I'm confused about point 2. It says V=PQsintheta. How is that formula derived?
If you've taken multi-variable calculus you may recall something known as the Vector Cross Product. The magnitude of V can be thought of as how perpendicular the two vectors that produce it are to each other. So if you had P and Q directly on top of each other the "magnitude" of their "perpendicular-ness" would be zero. But if they are completely perpendicular then $$Sin \theta = 1$$ when $$\theta = \pi / 2$$ so it's the regular multiplication of P and Q. A mathematician could give you a more proper answer I'm sure. Check your Calculus textbook under the section of vector cross product.
Hope that helps.
Imho, the phrase:
is a fantasy humanities.
Moreover, I believe that the one of the ways to understand the cross product is a moment of force concept. That is the moment of force is a good illustration of the vector product that shows its physical sense from the point of view of one of the branches of mechanics.
The world is so constituted that sometimes the things depend on the result of a pair of vector quantities. This is well illustrated by calculating the area of a parallelogram in the course of geometry. In mechanics, the moment of a force is a good example. The power of rotated force is defined by that. Imagine a solid flat body fixed at the point O to rotate in its plane. Suppose there is a pair of forces F1 and F2 applied at the points M1 and M2, respectively. Let the forces F1 and F2 are directed so that they try to turn the body in opposite directions. Let the forces F1 and F2 are perpendicular OM1 and OM2 respectively. Equality of works of these forces in the infinitely small arcs of movement is a condition of equilibrium of the body. The arc of each force is the product of its radius (OM1 and OM2 respectively) an infinitesimal angle. The angles of both are equal but not equal to zero, so they can be cut. This means that the determining factor in the rotation moving is not the force but it is product of of the force and its radius. And that can be a good illustration to a such abstract concept as a vector product.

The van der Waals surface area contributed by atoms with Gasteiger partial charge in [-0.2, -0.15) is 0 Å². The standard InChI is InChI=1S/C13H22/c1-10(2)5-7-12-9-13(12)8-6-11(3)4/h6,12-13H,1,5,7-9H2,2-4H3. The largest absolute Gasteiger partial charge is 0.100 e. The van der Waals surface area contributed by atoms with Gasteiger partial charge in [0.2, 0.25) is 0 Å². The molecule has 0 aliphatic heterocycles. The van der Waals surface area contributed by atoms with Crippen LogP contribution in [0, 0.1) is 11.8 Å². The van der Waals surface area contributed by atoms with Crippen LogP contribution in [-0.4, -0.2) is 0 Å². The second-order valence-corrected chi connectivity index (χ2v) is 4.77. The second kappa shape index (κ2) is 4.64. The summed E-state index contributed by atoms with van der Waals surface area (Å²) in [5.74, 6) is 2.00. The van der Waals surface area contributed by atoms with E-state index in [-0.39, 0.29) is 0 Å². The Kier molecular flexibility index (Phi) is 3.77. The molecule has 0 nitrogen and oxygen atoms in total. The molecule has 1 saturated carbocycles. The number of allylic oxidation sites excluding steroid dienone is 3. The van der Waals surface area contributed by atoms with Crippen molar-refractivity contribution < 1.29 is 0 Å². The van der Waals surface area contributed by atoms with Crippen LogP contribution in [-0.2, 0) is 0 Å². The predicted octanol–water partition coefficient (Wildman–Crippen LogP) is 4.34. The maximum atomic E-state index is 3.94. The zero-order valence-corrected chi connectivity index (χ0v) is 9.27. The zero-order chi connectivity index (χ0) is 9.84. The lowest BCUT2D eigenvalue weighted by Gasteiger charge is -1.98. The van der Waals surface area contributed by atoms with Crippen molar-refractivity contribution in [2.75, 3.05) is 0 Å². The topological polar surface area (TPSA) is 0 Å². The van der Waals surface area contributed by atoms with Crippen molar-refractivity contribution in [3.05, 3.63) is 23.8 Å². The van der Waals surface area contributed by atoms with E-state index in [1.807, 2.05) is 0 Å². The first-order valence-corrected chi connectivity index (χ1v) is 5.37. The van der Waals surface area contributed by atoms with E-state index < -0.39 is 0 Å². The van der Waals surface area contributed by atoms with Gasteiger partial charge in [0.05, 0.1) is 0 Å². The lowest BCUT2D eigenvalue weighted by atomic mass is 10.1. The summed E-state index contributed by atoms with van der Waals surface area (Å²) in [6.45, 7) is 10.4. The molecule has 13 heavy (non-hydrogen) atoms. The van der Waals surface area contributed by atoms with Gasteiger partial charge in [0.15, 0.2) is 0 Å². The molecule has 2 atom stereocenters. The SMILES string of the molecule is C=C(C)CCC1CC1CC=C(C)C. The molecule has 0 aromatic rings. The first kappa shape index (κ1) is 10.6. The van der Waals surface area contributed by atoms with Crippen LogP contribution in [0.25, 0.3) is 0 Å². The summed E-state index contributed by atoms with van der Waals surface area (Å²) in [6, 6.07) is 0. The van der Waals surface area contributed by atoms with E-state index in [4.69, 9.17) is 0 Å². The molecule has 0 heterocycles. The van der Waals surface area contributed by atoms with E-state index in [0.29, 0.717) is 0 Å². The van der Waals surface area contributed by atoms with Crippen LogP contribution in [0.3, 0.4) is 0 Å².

The "formula" V = PQ sin(theta) is not "derived". It is part of the definition of a cross product.
I absolutely agree with you. Who can explain me on how to measure the vector of the force moment that "line of action is perpendicular to plane" were the force and its radius (do not know how is named on english this line segment) act? The analogy where the moment of force derives from the cross product is bad. Softly said.
The concepts of mathematics can derive from the concepts of the real world, but not vice versa. And in this case, as the parent concept it is better to choose something from the electrodynamics like Lorentz force ie (imho).
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